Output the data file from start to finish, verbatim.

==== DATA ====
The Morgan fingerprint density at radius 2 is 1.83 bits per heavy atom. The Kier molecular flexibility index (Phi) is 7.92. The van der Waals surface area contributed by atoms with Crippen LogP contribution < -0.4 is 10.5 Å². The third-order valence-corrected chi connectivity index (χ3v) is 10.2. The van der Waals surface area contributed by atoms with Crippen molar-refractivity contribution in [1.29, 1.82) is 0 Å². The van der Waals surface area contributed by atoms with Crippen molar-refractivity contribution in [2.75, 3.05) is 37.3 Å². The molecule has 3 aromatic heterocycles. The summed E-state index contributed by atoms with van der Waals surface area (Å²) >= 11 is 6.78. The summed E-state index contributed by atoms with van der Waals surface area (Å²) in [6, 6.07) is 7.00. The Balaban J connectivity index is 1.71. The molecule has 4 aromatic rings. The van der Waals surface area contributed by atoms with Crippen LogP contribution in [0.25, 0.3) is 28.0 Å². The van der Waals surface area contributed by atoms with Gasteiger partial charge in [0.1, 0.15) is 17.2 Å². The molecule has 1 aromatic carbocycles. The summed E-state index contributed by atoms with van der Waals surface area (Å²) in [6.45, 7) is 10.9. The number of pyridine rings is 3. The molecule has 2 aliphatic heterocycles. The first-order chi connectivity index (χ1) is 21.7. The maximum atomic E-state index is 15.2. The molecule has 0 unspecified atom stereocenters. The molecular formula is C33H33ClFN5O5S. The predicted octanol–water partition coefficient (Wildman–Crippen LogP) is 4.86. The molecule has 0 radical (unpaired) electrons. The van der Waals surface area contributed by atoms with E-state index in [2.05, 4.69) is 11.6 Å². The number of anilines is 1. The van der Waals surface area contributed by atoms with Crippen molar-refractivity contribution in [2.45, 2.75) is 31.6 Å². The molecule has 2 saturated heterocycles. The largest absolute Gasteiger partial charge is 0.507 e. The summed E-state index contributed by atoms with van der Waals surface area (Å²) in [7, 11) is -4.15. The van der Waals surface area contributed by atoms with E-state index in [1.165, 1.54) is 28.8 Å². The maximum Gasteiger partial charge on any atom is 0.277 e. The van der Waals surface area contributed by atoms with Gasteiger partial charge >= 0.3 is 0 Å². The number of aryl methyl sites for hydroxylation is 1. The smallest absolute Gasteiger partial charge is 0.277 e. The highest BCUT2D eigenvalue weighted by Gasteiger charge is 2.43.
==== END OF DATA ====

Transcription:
The Morgan fingerprint density at radius 2 is 1.83 bits per heavy atom. The Kier molecular flexibility index (Phi) is 7.92. The van der Waals surface area contributed by atoms with Crippen LogP contribution < -0.4 is 10.5 Å². The third-order valence-corrected chi connectivity index (χ3v) is 10.2. The van der Waals surface area contributed by atoms with Crippen molar-refractivity contribution in [1.29, 1.82) is 0 Å². The van der Waals surface area contributed by atoms with Crippen molar-refractivity contribution in [2.75, 3.05) is 37.3 Å². The molecule has 3 aromatic heterocycles. The summed E-state index contributed by atoms with van der Waals surface area (Å²) >= 11 is 6.78. The summed E-state index contributed by atoms with van der Waals surface area (Å²) in [6, 6.07) is 7.00. The Balaban J connectivity index is 1.71. The molecule has 4 aromatic rings. The van der Waals surface area contributed by atoms with Crippen LogP contribution in [0.25, 0.3) is 28.0 Å². The van der Waals surface area contributed by atoms with Gasteiger partial charge in [0.1, 0.15) is 17.2 Å². The molecule has 1 aromatic carbocycles. The summed E-state index contributed by atoms with van der Waals surface area (Å²) in [6.45, 7) is 10.9. The number of pyridine rings is 3. The molecule has 2 aliphatic heterocycles. The first-order chi connectivity index (χ1) is 21.7. The maximum atomic E-state index is 15.2. The molecule has 0 unspecified atom stereocenters. The molecular formula is C33H33ClFN5O5S. The predicted octanol–water partition coefficient (Wildman–Crippen LogP) is 4.86. The molecule has 0 radical (unpaired) electrons. The van der Waals surface area contributed by atoms with E-state index in [2.05, 4.69) is 11.6 Å². The number of anilines is 1. The van der Waals surface area contributed by atoms with Crippen molar-refractivity contribution in [2.45, 2.75) is 31.6 Å². The molecule has 2 saturated heterocycles. The largest absolute Gasteiger partial charge is 0.507 e. The summed E-state index contributed by atoms with van der Waals surface area (Å²) in [7, 11) is -4.15. The van der Waals surface area contributed by atoms with E-state index in [1.165, 1.54) is 28.8 Å². The maximum Gasteiger partial charge on any atom is 0.277 e. The van der Waals surface area contributed by atoms with Gasteiger partial charge >= 0.3 is 0 Å². The number of aryl methyl sites for hydroxylation is 1. The smallest absolute Gasteiger partial charge is 0.277 e. The highest BCUT2D eigenvalue weighted by Gasteiger charge is 2.43.